Microbes in Infection (Advanced) (MICR3911)
UNIT OF STUDY
This unit is available to students who have performed well in Intermediate Microbiology. This unit is designed to further develop an interest in, and understanding of, medical microbiology from the introduction in Intermediate Microbiology. Through an examination of microbial structure, virulence, body defences and pathogenesis, the process of acquisition and establishment of disease is covered. The unit is divided into three themes: 1. Clinical Microbiology: host defences, infections, virulence mechanisms; 2. Public health microbiology: epidemiology, international public health, transmission, water and food borne outbreaks; 3. Emerging and re-emerging diseases: the impact of societal change with respect to triggering new diseases and causing the re-emergence of past problems, case studies. The unique aspect of this advanced unit that differentiates it from the mainstream unit is six tutorial style sessions that replace six mainstream lectures in the theme 'Emerging and re-emerging diseases'. These dedicated research-led interactive advanced sessions support self-directed learning and involve discussion around specific topics that will vary from year to year. Nominated research papers and reviews in the topic area will be explored with supported discussion of the relevance to and impact of the work on current thinking around emergence of microbial disease. The focus will be on microbial change that lies critically at the centre of understanding the reasons for the emergence of new diseases and challenges in an era of significant scientific ability to diagnose and treat infection. The practical component is identical to the mainstream unit and is designed to enhance students' practical skills and to complement the lectures. In these practical sessions experience will be gained handling live, potentially pathogenic microbes. Clinical tutorial sessions underpin and investigate the application of the material covered in the practical classes.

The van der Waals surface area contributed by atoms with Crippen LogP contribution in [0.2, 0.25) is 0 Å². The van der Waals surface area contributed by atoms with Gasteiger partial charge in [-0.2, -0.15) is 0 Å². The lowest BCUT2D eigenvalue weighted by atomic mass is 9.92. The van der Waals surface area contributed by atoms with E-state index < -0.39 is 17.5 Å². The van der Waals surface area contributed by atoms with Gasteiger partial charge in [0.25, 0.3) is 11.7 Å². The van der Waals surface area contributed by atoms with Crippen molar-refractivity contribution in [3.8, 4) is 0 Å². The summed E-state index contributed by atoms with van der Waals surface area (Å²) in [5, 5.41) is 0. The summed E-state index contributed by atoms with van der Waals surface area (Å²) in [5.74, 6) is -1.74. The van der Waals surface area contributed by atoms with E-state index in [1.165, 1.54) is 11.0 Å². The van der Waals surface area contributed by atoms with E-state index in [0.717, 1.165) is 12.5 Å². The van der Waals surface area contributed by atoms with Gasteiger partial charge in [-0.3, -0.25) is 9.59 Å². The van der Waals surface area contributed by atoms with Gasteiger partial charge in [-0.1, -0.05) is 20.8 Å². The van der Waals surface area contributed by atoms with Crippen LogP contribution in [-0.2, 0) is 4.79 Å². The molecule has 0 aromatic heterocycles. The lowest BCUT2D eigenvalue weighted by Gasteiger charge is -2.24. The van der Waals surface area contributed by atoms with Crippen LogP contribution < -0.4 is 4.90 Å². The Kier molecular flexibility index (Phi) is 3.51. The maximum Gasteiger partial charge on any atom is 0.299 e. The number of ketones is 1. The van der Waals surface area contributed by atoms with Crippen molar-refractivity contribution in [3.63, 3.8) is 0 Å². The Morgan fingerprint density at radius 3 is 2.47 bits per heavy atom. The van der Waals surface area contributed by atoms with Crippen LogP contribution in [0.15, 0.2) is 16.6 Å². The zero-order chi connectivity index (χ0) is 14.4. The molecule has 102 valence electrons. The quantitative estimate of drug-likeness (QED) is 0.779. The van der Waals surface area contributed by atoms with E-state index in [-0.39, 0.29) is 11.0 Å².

Further unit of study information
Two 1-hour lectures per week including six 1-hour tutorials, eight 3-hour practical sessions and three 2-hour clinical tutorials per semester.
Theory: One 2-hour exam (60%), formative assessment; Practical assessment: presentations, discussion facilitation, quiz, prac assessment (40%)
Murray PR.et al. Medical Microbiology. 7th ed., Mosby, 2013
Faculty/department permission required?
Unit of study rules
Prerequisites and assumed knowledge
At least 6 credit points of MBLG units and Distinction in (MICR2022 or MICR2922). For BMedSc: 18 credit points of BMED units including (BMED2401 and Distinction in BMED2404) or (BMED2801 and BMED2802 and Distinction in BMED2807). For BScAgr students: (PLNT2001 or PLNT2901) and (MICR2022 or MICR2922) including one Distinction.
MICR3001 or MICR3901 or MICR3011
Study this unit outside a degree
If you wish to undertake one or more units of study (subjects) for your own interest but not towards a degree, you may enrol in single units as a non-award student.
If you are from another Australian tertiary institution you may be permitted to underake cross-institutional study in one or more units of study at the University of Sydney.